And then, of course, there were no smartphones to send photographs. So, the same thing happened to the photographs, they have to be put on the train. Another aspect of the timing, which was less fraught, was the actual length of the script. They have to strictly adhere to the number of minutes allocated. And one of my jobs was to type the script at the end. And at the end of each story, I would type the number of lines. We’d worked out that normal speech is about 200 words a minute and that the average number of words in a line of type was 10. So, 20 lines meant a minute of speech. The programme was usually scheduled for about five minutes. So, if we had 100 lines, we probably had enough. These lines included the script, which was read over the film, the edited film.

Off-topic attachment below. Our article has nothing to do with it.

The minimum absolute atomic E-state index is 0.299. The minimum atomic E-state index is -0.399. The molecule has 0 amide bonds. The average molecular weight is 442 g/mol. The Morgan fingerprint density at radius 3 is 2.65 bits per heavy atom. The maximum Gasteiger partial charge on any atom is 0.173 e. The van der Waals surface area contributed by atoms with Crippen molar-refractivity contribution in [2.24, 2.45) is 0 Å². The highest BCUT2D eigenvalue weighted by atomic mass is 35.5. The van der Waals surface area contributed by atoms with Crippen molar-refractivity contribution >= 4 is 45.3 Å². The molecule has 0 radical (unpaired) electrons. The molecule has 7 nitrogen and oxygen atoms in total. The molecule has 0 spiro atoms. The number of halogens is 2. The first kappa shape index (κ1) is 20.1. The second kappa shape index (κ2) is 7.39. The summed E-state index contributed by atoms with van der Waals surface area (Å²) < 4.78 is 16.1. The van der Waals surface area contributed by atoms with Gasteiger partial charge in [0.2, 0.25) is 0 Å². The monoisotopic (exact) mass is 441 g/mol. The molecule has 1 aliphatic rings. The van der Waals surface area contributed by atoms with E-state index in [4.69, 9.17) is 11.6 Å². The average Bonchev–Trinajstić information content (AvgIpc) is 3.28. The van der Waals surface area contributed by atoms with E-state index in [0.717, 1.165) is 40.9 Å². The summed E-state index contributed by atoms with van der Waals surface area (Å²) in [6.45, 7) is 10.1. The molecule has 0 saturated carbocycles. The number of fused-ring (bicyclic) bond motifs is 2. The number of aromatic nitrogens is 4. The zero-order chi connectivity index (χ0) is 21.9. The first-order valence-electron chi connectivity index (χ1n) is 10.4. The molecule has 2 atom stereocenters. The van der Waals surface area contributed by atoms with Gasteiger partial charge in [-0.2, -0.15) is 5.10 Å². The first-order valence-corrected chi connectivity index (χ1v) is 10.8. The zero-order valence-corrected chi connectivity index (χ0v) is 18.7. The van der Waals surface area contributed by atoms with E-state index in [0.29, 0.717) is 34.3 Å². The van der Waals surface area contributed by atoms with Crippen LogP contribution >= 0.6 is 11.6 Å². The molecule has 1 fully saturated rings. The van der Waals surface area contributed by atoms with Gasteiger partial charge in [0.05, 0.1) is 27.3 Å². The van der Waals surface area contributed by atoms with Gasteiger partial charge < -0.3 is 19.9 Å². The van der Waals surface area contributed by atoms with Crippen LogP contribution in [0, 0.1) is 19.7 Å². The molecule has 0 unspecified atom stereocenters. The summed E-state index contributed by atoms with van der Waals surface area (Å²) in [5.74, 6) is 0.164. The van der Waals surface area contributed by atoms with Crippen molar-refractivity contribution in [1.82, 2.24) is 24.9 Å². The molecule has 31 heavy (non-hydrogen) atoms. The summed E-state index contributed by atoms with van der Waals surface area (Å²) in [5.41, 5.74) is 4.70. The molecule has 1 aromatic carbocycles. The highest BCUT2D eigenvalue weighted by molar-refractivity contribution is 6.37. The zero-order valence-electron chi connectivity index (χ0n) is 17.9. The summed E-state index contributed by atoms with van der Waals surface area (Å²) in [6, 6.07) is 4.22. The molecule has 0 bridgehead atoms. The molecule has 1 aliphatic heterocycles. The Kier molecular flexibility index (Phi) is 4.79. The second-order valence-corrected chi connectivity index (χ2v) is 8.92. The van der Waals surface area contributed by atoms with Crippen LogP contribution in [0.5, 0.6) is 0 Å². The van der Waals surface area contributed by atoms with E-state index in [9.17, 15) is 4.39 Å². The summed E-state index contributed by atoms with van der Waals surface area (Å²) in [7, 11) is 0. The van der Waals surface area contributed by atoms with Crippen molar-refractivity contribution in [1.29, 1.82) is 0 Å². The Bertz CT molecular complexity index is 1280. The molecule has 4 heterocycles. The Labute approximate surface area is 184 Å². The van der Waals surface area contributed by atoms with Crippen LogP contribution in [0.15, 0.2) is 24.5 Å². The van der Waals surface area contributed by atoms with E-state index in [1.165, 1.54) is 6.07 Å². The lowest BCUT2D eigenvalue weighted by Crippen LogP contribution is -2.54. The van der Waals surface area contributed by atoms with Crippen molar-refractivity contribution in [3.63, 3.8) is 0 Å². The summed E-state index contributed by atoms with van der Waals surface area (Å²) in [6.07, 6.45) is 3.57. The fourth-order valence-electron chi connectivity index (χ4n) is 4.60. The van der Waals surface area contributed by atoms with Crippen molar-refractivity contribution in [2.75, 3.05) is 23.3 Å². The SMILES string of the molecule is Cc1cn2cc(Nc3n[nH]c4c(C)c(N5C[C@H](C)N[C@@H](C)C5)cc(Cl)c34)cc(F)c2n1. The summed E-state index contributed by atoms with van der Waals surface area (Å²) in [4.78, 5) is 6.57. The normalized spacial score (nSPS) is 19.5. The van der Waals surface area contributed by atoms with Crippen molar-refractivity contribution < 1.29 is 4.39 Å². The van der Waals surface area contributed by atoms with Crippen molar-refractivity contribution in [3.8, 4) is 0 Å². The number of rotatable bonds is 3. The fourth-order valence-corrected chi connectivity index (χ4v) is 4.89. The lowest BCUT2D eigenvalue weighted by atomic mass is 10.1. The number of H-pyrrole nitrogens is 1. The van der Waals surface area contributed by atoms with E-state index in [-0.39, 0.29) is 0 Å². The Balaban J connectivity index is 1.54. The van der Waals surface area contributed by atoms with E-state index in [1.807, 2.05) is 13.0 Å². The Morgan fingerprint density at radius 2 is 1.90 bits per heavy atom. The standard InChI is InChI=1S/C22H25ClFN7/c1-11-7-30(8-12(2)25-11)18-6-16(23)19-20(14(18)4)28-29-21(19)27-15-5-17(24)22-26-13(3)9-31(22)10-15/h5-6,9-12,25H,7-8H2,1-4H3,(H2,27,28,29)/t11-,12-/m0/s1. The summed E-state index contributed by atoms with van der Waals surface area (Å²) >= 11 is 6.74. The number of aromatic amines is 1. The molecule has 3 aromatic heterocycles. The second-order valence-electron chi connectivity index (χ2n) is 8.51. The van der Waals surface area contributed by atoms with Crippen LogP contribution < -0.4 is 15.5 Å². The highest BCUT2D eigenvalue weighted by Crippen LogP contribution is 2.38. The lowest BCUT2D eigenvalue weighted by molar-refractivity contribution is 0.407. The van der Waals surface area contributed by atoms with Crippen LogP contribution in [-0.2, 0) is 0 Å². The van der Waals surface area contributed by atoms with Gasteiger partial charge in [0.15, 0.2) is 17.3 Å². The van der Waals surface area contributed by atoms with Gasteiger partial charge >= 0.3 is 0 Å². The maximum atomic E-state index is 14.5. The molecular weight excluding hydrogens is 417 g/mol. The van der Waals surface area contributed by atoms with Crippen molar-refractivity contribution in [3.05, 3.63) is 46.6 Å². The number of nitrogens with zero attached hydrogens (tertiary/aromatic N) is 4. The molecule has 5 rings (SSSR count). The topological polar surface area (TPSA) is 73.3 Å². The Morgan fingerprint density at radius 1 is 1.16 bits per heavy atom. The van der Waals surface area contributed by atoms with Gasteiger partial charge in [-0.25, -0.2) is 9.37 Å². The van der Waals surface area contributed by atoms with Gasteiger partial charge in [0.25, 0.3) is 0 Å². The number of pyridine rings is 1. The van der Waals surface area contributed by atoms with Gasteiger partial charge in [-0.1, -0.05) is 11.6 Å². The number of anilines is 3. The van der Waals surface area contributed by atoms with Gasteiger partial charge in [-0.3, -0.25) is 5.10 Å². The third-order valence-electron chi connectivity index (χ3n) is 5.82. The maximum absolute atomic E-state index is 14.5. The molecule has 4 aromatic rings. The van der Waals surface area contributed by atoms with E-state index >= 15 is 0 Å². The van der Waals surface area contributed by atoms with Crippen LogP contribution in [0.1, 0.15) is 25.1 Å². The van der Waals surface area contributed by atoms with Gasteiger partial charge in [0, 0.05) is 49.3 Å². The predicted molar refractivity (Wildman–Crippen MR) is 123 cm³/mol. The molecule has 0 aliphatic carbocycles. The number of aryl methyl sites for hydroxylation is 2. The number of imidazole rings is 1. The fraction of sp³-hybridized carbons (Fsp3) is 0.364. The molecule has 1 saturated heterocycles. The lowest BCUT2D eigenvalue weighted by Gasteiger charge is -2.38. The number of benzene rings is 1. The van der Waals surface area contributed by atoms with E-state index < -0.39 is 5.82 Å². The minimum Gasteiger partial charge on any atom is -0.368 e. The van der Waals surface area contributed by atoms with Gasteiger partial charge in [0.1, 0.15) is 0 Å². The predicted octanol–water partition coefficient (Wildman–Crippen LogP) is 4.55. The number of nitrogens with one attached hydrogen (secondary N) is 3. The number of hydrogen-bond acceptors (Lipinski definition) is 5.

The newsroom and office equipment were very basic. We had manual typewriters. No copier machine. I think it was the early to mid-60s, before Granada invested in a Xerox copying machine. We all thought it was the state of the art, queuing up to use it. In 1959, we were still using carbon paper for making copies. If you needed quite a number of copies, you have to use the Gestetner duplicator machine, which wasn’t particularly user friendly.

The room, the newsroom itself wasn’t much bigger than an ordinary living room. And in the middle of the room was a large table. It was made up of four office desks put together. And the news editor and assistant news editor, and the sub-editor sat on three sides of the table and I sat on the fourth side next to the news editor. So, I think that, that might cover a day’s work. It all went very quickly.